Among cities, Delhi appears to be the most comprehensive in term of addressing the issue of urban blight. The Master Plan for Delhi 2021 covers the entire city and has identified four types of areas for urban renewal which include (a) special areas comprising traditional city core, (b) unplanned / unauthorised areas which include urban villages; unauthorised colonies; regularised- unauthorised colonies; and slums, (c) planned blighted residential, commercial and industrial areas, and (d) heritage areas located in the city. Theoretically, it is impressive but Delhi failed to implement most of the proposals.
Mumbai initiative appears to be a good example where urban renewal has been implemented with innovative approaches, tools and techniques which are being followed in other cities also. Redevelopment of Bhendi Bazar, Dharavi and textile mill area are good examples from the city. Initiatives of other cities were limited to selected areas of concerns which could be renewal of slums (Indore, Kolkata,), river front development (Ahmedabad), renewal of core area of city or heritage conservation (Kolkata, Mysore, Pune).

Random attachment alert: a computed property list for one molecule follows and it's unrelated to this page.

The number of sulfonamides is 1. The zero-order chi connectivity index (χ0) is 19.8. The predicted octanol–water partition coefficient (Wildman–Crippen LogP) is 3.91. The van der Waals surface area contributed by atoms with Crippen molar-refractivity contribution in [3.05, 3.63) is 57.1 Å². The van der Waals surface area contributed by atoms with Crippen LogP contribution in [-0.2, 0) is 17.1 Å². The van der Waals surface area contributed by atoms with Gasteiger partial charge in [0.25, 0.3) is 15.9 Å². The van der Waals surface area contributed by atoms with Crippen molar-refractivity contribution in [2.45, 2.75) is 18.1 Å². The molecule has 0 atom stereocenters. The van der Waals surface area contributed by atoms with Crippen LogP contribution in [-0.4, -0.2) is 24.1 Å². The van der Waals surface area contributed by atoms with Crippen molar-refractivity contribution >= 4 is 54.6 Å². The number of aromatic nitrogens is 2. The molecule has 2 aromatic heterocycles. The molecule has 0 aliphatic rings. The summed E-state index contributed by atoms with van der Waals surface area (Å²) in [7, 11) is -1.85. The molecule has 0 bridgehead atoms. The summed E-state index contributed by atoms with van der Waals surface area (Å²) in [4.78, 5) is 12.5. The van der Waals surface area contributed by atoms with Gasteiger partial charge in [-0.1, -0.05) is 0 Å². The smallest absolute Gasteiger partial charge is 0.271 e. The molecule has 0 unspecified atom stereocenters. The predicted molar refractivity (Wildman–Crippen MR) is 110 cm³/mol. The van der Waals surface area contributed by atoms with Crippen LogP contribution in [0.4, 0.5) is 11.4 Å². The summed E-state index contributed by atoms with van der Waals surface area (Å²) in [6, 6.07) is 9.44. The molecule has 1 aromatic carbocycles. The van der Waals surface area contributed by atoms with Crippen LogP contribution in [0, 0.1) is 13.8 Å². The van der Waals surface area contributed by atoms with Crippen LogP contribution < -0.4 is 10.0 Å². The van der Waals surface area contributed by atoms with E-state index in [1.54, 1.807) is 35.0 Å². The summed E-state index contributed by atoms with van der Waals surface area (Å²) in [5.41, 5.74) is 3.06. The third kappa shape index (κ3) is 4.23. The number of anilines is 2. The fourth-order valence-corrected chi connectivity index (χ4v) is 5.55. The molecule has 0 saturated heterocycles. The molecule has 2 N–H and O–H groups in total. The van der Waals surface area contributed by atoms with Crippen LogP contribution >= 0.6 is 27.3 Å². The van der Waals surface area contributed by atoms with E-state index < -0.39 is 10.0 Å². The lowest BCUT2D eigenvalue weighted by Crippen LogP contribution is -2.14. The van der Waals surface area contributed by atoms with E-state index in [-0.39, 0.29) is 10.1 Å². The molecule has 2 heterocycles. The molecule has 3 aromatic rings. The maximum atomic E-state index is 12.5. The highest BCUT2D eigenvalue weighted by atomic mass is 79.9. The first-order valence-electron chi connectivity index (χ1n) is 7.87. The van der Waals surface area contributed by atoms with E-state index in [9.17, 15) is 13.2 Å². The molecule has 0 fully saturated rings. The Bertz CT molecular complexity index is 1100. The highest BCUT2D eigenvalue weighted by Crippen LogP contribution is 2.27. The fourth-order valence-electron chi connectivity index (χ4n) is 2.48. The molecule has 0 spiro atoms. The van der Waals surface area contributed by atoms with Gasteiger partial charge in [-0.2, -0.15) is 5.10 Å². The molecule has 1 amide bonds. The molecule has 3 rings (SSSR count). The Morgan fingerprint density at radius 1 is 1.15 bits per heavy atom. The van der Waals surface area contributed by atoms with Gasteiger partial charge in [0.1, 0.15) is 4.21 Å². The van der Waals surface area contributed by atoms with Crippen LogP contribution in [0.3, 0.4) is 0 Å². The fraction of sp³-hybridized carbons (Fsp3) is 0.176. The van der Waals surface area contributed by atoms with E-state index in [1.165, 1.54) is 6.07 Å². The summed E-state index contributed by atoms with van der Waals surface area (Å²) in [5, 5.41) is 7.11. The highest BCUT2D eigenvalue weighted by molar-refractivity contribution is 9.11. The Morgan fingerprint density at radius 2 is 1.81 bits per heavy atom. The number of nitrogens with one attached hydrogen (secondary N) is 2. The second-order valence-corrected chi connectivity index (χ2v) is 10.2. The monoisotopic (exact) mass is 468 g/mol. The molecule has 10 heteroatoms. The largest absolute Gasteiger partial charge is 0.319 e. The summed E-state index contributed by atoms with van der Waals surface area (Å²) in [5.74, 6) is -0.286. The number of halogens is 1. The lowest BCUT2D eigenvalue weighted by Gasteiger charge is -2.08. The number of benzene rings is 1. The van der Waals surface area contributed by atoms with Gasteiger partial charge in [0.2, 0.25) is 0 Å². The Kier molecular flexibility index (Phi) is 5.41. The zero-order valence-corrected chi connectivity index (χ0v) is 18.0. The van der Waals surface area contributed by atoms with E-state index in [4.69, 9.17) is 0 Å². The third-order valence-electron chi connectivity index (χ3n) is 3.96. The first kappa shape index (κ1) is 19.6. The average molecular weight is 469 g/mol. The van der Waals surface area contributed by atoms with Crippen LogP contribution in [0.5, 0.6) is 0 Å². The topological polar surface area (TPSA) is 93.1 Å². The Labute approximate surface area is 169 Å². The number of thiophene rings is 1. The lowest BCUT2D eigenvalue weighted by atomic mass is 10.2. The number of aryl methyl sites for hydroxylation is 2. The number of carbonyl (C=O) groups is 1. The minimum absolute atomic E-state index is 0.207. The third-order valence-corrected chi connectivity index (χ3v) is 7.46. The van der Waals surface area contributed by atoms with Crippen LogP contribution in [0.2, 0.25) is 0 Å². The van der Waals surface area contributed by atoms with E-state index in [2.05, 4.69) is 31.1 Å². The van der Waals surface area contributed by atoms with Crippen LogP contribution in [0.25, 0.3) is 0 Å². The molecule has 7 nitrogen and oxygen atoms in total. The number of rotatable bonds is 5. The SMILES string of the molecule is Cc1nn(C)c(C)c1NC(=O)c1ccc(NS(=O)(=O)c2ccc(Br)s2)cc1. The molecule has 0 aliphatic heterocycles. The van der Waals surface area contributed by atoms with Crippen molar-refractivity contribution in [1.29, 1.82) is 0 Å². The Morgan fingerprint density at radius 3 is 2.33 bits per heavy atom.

Urban transformation in India covers both spatial and non-spatial interventions and urban reforms fall in the second category. Reforms improve urban governance and ease the administrative, legal and technical bottlenecks to facilitate the process of urban renewal. JNNURM may be credited as the first reform-oriented programme of urban renewal that introduced 23 reforms. Looking critically, JNNURM could only inculcate awareness regarding the need for introducing efficiency, accountability and transparency in functioning of urban local bodies. This had been due to the fact that to implement 23 reforms in a period of 7 years was a bit too ambitious. Some of the reforms that needed amendments in laws, and devolution of duties and functions to ULBs required political will, leadership and administrative support which seemed to be lacking, especially, in case of devolution of town planning function to ULBs. Introduction of reforms like user charges required change in mindset of the people and politicians which is a long process.